31 March 2003, 10:58 p.m.

Not ... but ...

back & forth

Instead of writing about how sad I am about THE WAR, I am going to write an entry about the joy of listening to music with two big speakers, one either side of my head. Favorite crazy antiphonal songs: Communist daughter, Abigail, belle of Kilronan, assorted Venetian ceremonial music.

Instead of writing about how frightened I am about THE WAR, I am going to write an entry about the friends I have on all sides of the country, the planet, this revolting town, whether I know them in that sharing a pleather sofa way or in that sharing a few words or a few songs a few times a month way.

Instead of writing about how angry I am about THE WAR, I am going to write about the crowd of fellow-B*st*nians, fellow N*w-*ngl*nders who made our noise for peace on the Common on Saturday. I am going to write about the way the papers and television screens don't show how angry we are about this war. I am going to link to an article from the (London) Times about traveling across Pennsylvania in a Greyhound bus, and the real voices you hear in this country. Because I sure as fuck wouldn't find that in an American newspaper.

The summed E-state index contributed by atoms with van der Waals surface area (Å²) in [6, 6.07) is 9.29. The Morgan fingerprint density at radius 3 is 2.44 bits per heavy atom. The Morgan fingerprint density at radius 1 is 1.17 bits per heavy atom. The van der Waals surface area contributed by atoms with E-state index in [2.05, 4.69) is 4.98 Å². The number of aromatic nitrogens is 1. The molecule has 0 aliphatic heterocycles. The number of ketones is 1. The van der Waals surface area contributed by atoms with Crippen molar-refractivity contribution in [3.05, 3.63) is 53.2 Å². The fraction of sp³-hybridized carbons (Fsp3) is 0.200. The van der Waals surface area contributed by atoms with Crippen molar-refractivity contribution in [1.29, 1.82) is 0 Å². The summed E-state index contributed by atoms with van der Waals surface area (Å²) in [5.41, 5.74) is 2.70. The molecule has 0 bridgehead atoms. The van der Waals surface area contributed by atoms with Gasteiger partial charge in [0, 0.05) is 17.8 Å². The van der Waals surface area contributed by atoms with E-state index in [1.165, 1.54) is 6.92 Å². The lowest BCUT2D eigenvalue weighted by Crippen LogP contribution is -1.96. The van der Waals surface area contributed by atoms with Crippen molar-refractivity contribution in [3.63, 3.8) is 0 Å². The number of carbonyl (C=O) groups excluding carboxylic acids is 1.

Instead of writing about how tired I am about THE WAR, I am going to go to bed and dream more of those awful dreams of destruction and then wake up and try like hell to get to work on time.

* * *

At the front of the 1375 to Pittsburgh is Mary Singletary, 60, from Connecticut, who is off to visit her daughter in Newark, New Jersey. Like many Americans, she does not like the idea of flying during the war. Her son, Raymond, 38, is in the US Navy aboard the USS Constellation somewhere in the Gulf. She hears from him almost every day, but still worries constantly.
“I don’t like war, period. That’s it,” she says, “but all you can do is keep on living. And hope that he does, too.

* * *

Abigail, an evil wind is blowing through the land, / And they need every man to drive it away...

* * *

Then there was the day my five year old son Samuel called me into the bathroom to see something. He stood before the toilet, peeing. "Look Mama, my penis is a weapon. Doesn't it look like an arrow?" I had to say it did, and walked out of the room wondering as Woolf did, whether men's urge to fight is "innate or accidental." Given the spear-like nature of their love-making apparatus, I wasn't so sure.